When traveling should not forget about the local changeable climate. On holiday it won’t hurt to have warm clothes and a few pairs of comfortable shoes for moving over the hilly terrain and trips to the sea.

Vaccinations are not required before your trip. The telephone number of the emergency service is 112.

Visa Information

To get a visa you should apply to the Consular Department of the Danish Embassy in Moscow at 9, Prechistensky lane.

Applicants must provide a visa application form, 2 photographs, passport (valid for at least three months after the expiry of the requested visa) with a copy, a national passport with a copy, hotel reservation confirmation, reference from work (school), insurance policy, covering all risks (the insurance coverage should be at least 30 000 €), a bank statement or traveler’s cheques (50 € per day of stay).

You can find more information about the package of documents at the Consular Section on weekdays from 9:00 to 16:00.

Faroe Islands

Oystercatcher, plover - symbol of the Faroe Islands, Faroe Islands

Oystercatcher, plover, symbol of the Faroe Islands, Faroe Islands. Photo by Ted Smith.

In the North Atlantic Ocean, between Scotland and Iceland, lies the last frontier of great and wild nature, the Faroe Islands. The archipelago of 18 rocky formations impresses with powerful, unspoiled landscapes. Hills, green valleys, fjords, dizzying cliffs and waterfalls – the few travelers see a fabulous landscape. Most tourists come to the islands out of curiosity, for just two or three days. And all invariably regret not planning a longer stay. The delightful atmosphere of the Faroe Islands, filled with peace and tranquility, beckons to stay forever in the harsh, but infinitely beautiful Paradise of introverts.

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Sunrise, Kallur lighthouse, Faroe Islands

Sunrise, Kallur lighthouse, Faroe Islands. Photo by Sven Broeks.

Faroe Islands: general information about the archipelago

Torshavn, Faroe Islands

Torshavn, Faroe Islands. Photo by Teolk Eniger.

Name: from Danish the name of the archipelago translates as “sheep islands”. And it is fully consistent with reality. Sheep are everywhere on the islands: there are about 80 thousand sheep for 50 thousand inhabitants.

Status: the Faroe Islands belong to the Kingdom of Denmark, with autonomy.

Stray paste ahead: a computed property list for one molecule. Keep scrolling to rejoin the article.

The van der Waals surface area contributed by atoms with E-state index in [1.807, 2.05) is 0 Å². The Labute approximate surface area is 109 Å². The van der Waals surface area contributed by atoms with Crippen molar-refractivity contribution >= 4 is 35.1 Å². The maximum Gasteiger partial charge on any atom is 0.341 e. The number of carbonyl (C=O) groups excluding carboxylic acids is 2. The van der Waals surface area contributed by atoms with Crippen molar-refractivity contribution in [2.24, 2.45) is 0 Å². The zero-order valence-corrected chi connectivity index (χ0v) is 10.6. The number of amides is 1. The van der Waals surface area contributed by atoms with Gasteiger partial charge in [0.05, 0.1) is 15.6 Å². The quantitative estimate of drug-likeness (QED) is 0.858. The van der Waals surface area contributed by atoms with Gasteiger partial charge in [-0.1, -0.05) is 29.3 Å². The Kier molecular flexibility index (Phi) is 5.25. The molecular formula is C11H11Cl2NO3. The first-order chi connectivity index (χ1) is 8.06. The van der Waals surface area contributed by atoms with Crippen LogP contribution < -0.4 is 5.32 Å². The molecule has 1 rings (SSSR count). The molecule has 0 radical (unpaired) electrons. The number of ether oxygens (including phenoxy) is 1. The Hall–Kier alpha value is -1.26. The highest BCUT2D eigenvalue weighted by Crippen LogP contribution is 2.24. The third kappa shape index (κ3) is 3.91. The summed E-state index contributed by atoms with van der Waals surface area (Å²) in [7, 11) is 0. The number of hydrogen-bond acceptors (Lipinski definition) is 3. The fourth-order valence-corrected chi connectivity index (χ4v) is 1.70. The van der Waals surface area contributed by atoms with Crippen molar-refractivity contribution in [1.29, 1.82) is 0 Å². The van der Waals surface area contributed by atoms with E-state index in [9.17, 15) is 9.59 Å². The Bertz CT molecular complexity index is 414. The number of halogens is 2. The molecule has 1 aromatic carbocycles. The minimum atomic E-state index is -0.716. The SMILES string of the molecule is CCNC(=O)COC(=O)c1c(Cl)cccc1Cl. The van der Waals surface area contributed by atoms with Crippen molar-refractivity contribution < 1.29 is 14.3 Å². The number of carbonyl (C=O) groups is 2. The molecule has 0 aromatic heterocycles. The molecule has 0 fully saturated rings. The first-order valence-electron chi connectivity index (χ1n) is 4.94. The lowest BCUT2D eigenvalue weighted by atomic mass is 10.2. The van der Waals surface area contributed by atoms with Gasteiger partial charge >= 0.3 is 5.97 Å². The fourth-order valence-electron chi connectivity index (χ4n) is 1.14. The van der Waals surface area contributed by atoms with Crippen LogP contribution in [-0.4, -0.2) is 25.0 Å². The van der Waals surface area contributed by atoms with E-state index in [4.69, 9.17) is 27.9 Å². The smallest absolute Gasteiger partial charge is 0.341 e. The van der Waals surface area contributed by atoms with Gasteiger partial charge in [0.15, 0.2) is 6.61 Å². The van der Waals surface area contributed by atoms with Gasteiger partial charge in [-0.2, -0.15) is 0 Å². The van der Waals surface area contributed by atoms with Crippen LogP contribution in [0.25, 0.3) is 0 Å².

Area: the total area of the islands is 1,399 km².

Population : 52,100 inhabitants spread out over 17 out of 18 islands of the archipelago.

Capital : Torshavn. Nearly a quarter of the whole archipelago’s population live here.

Official language : Faroese Danish.

Religion : Protestant Lutheranism.

Status: since 1948, the Faroe Islands have been an autonomous region within the Kingdom of Denmark. Unlike Denmark, the archipelago is not part of the European Union.

Prime Minister : since September 2019, the post has been held by Bardur Steig Nielsen.

Institutions and politics : inherited from the old Viking assemblies, the unicameral parliament of the Faroe Islands, Løgting, has had the power to legislate since 1948. It consists of 33 members, elected every 4 years.

Flag : resembles the Norwegian and Icelandic flags – a large red cross, highlighted in blue, on a white background.

Economy : 90% of exports and 20% of GDP are based on fishing rights. Maritime transport, offshore services, agriculture and tourism (just gaining momentum) supplement the resources. In spring 2017, the Faroese government resumed offshore oil exploration in hopes of improving its financial situation, should it become independent. The archipelago receives an annual subsidy from the Danish government of 85 million euros, or 3.3 percent of GDP. The service sector provides most of the jobs, and unemployment is virtually nonexistent, at about 3%, one of the lowest rates in Europe.

Extreme geography

Porkeri village after the storm, Faroe Islands

Porkeri village after the storm, Faroe Islands. Photo by Eileen Sanda.

The Faroe Islands form an archipelago of eighteen major rock formations in the North Atlantic Ocean. The closest land is the Scottish island of North Rhône. The coast of Scotland is 322 km away, Iceland – 762 km, Denmark – 989 km. The area of the archipelago reaches 1399 km2. Rocky, sharply delineated coastline is estimated at 1117 km. The highest point of the archipelago is Slattaratindur. The “flat top” is located on the island of Esturoi. Average depths around the archipelago are 150-200 meters.